Pithecanthropus Erectus is a 1956 album by jazz composer and bassist Charles Mingus. Mingus noted that this was the first album where he taught arrangements to his musicians by ear in lieu of writing everything down. [source]
Tracks on Pithecanthropus Erectus: 1. Pithecanthropus Erectus – 10:36 / 2. A Foggy Day - 7:50 (George Gershwin) / 3. Profile of Jackie” – 3:11 / 4. Love Chant – 14:59
Line up: Charles Mingus – Bass / Jackie McLean – Alto Saxophone / J. R. Monterose – Tenor Saxophone / Mal Waldron – Piano / Willie Jones – Drums
Recorded May 10, 1951, Columbia recording session, New York City. Columbia 39670.
Nelson Williams, Andres Meringuito, Cat Anderson, Harold Baker (t) / Ray Nance (t,vl,v) / Britt Woodman, Quentin Jackson, Juan Tizol (tb) / Jimmy Hamilton (cl,ts) / Russell Procope (cl,as) / Willie Smith (as) / Paul Gonsalves (ts) / Harry Carney (cl,as,bar) / Duke Ellington (p,tk) / Wendell Marshall (sb) / Louis Bellson (d)
First track on the album Lady In Satin by Billie Holliday and Ray Ellis & His Orchestra , recorded 19–21 February 1958, released on Columbia same year.
This is the most controversial of all Billie Holiday records. Lady Day herself said that this session (which finds her accompanied by Ray Ellis´ string orchestra) was her personal favorite, and many listeners have found her emotional versions of such songs as “I’m a Fool to Want You,” “You Don’t Know What Love Is,” “Glad to Be Unhappy,” and particularly “You’ve Changed” to be quite touching. [source]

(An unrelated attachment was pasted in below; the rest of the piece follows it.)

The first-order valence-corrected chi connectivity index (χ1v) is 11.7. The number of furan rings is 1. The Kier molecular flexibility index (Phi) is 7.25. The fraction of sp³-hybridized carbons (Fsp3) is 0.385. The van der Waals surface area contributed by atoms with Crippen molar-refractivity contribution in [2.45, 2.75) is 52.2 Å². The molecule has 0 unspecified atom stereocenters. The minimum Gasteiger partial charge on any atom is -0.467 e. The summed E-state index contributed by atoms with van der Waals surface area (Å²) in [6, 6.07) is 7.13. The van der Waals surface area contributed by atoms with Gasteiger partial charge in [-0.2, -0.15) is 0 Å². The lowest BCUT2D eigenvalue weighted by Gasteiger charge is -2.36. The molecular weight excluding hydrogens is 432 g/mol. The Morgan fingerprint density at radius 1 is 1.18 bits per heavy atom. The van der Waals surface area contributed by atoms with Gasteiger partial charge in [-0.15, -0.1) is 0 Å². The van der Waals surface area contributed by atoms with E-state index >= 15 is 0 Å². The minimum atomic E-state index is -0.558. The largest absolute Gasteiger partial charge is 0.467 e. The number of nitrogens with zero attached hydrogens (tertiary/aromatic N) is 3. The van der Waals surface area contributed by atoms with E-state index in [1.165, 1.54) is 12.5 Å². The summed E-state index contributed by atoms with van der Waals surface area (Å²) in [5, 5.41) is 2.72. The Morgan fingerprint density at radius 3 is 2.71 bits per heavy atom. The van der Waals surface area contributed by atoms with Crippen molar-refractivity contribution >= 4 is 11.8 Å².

Billie Holiday – Vocal / Ray Ellis – Arranger, Conductor / George Ockner – Violin , concertmaster / David Soyer – Cello / Janet Putnam – Harp / Danny Bank – Flute / Phil Bodner – Flute / Romeo Penque – Flute / Mel Davis – Trumpet / J.J. Johnson – Trombone / Urbie Green – Trombone / Tom Mitchell – Trombone / Mal Waldron – Piano / Barry Galbraith – Guitar / Milt Hinton – Bass / Osie Johnson – Drums / Elise Bretton – Backing Vocals / Miriam Workman – Backing vocals
Hot Sauce is recorded in New York, May – June 1953. The track is from Elmo Hope Trio & Quintet, released in 1983.
St. Elmo Sylvester Hope (June 27, 1923 – May 19, 1967) was an American jazz pianist, performing chiefly in the bop and hard bop genres. His highly individual piano-playing and, especially, his compositions have led a few enthusiasts and critics such as David Rosenthal to place him alongside his contemporaries Bud Powell and Thelonious Monk (one could also compare him to Herbie Nichols), but he remains less recognized than his colleagues. [source]
Percy Heath – Bass / ”Philly” Jo Jones – Drums / Elmo Hope – Piano